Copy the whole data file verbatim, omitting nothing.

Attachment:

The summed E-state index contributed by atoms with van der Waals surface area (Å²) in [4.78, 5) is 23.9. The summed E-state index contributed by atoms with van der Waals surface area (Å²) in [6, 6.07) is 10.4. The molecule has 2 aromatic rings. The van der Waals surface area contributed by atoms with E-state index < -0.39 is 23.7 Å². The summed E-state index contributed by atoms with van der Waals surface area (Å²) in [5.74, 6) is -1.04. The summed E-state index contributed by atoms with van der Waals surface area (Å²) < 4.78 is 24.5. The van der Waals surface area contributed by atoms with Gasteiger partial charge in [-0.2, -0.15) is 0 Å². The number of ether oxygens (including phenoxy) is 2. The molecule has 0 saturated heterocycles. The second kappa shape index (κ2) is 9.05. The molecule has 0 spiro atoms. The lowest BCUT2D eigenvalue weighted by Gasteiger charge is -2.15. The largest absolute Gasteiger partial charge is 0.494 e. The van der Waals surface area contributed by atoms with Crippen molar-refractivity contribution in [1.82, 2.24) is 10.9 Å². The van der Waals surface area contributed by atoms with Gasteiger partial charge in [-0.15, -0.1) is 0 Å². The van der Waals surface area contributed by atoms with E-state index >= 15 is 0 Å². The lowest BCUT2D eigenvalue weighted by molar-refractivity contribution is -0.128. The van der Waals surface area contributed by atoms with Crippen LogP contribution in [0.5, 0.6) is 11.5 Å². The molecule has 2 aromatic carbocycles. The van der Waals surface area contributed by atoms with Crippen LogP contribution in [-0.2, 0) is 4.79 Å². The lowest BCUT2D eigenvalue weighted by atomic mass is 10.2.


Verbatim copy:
The summed E-state index contributed by atoms with van der Waals surface area (Å²) in [4.78, 5) is 23.9. The summed E-state index contributed by atoms with van der Waals surface area (Å²) in [6, 6.07) is 10.4. The molecule has 2 aromatic rings. The van der Waals surface area contributed by atoms with E-state index < -0.39 is 23.7 Å². The summed E-state index contributed by atoms with van der Waals surface area (Å²) in [5.74, 6) is -1.04. The summed E-state index contributed by atoms with van der Waals surface area (Å²) < 4.78 is 24.5. The van der Waals surface area contributed by atoms with Gasteiger partial charge in [-0.2, -0.15) is 0 Å². The number of ether oxygens (including phenoxy) is 2. The molecule has 0 saturated heterocycles. The second kappa shape index (κ2) is 9.05. The molecule has 0 spiro atoms. The lowest BCUT2D eigenvalue weighted by Gasteiger charge is -2.15. The largest absolute Gasteiger partial charge is 0.494 e. The van der Waals surface area contributed by atoms with Crippen molar-refractivity contribution in [1.82, 2.24) is 10.9 Å². The van der Waals surface area contributed by atoms with Gasteiger partial charge in [-0.15, -0.1) is 0 Å². The van der Waals surface area contributed by atoms with E-state index >= 15 is 0 Å². The lowest BCUT2D eigenvalue weighted by molar-refractivity contribution is -0.128. The van der Waals surface area contributed by atoms with Crippen LogP contribution in [0.5, 0.6) is 11.5 Å². The molecule has 2 aromatic carbocycles. The van der Waals surface area contributed by atoms with Crippen LogP contribution in [-0.2, 0) is 4.79 Å². The lowest BCUT2D eigenvalue weighted by atomic mass is 10.2.